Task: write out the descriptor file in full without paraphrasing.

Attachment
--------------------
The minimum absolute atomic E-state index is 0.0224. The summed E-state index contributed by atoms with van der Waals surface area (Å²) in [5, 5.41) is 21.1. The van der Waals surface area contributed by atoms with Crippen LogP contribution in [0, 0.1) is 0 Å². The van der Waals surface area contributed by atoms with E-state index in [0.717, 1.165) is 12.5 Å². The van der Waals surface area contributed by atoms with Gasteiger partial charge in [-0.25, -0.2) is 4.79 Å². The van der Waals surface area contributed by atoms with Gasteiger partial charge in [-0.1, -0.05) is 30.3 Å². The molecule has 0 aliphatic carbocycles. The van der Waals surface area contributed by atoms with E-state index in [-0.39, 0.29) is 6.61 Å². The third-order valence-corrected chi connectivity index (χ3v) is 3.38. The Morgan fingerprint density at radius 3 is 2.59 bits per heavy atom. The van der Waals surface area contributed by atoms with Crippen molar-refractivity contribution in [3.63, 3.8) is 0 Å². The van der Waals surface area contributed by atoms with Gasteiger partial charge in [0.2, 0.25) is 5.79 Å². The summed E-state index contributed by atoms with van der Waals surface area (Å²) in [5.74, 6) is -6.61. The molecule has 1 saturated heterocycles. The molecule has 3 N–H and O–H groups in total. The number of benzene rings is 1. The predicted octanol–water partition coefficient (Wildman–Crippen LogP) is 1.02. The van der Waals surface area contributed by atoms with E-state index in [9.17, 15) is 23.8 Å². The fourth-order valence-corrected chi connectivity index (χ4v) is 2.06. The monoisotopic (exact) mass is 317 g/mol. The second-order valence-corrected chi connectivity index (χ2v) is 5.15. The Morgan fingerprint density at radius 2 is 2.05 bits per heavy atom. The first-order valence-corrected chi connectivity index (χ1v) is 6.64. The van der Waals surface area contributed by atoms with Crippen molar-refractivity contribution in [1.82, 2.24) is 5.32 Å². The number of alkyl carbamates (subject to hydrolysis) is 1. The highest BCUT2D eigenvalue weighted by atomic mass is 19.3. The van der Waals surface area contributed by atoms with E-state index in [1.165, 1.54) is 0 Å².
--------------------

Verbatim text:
The minimum absolute atomic E-state index is 0.0224. The summed E-state index contributed by atoms with van der Waals surface area (Å²) in [5, 5.41) is 21.1. The van der Waals surface area contributed by atoms with Crippen LogP contribution in [0, 0.1) is 0 Å². The van der Waals surface area contributed by atoms with E-state index in [0.717, 1.165) is 12.5 Å². The van der Waals surface area contributed by atoms with Gasteiger partial charge in [-0.25, -0.2) is 4.79 Å². The van der Waals surface area contributed by atoms with Gasteiger partial charge in [-0.1, -0.05) is 30.3 Å². The molecule has 0 aliphatic carbocycles. The van der Waals surface area contributed by atoms with E-state index in [-0.39, 0.29) is 6.61 Å². The third-order valence-corrected chi connectivity index (χ3v) is 3.38. The Morgan fingerprint density at radius 3 is 2.59 bits per heavy atom. The van der Waals surface area contributed by atoms with Crippen molar-refractivity contribution in [3.63, 3.8) is 0 Å². The van der Waals surface area contributed by atoms with Gasteiger partial charge in [0.2, 0.25) is 5.79 Å². The summed E-state index contributed by atoms with van der Waals surface area (Å²) in [5.74, 6) is -6.61. The molecule has 1 saturated heterocycles. The molecule has 3 N–H and O–H groups in total. The number of benzene rings is 1. The predicted octanol–water partition coefficient (Wildman–Crippen LogP) is 1.02. The van der Waals surface area contributed by atoms with E-state index in [9.17, 15) is 23.8 Å². The fourth-order valence-corrected chi connectivity index (χ4v) is 2.06. The monoisotopic (exact) mass is 317 g/mol. The second-order valence-corrected chi connectivity index (χ2v) is 5.15. The Morgan fingerprint density at radius 2 is 2.05 bits per heavy atom. The first-order valence-corrected chi connectivity index (χ1v) is 6.64. The van der Waals surface area contributed by atoms with Crippen molar-refractivity contribution in [1.82, 2.24) is 5.32 Å². The number of alkyl carbamates (subject to hydrolysis) is 1. The highest BCUT2D eigenvalue weighted by atomic mass is 19.3. The van der Waals surface area contributed by atoms with E-state index in [1.165, 1.54) is 0 Å².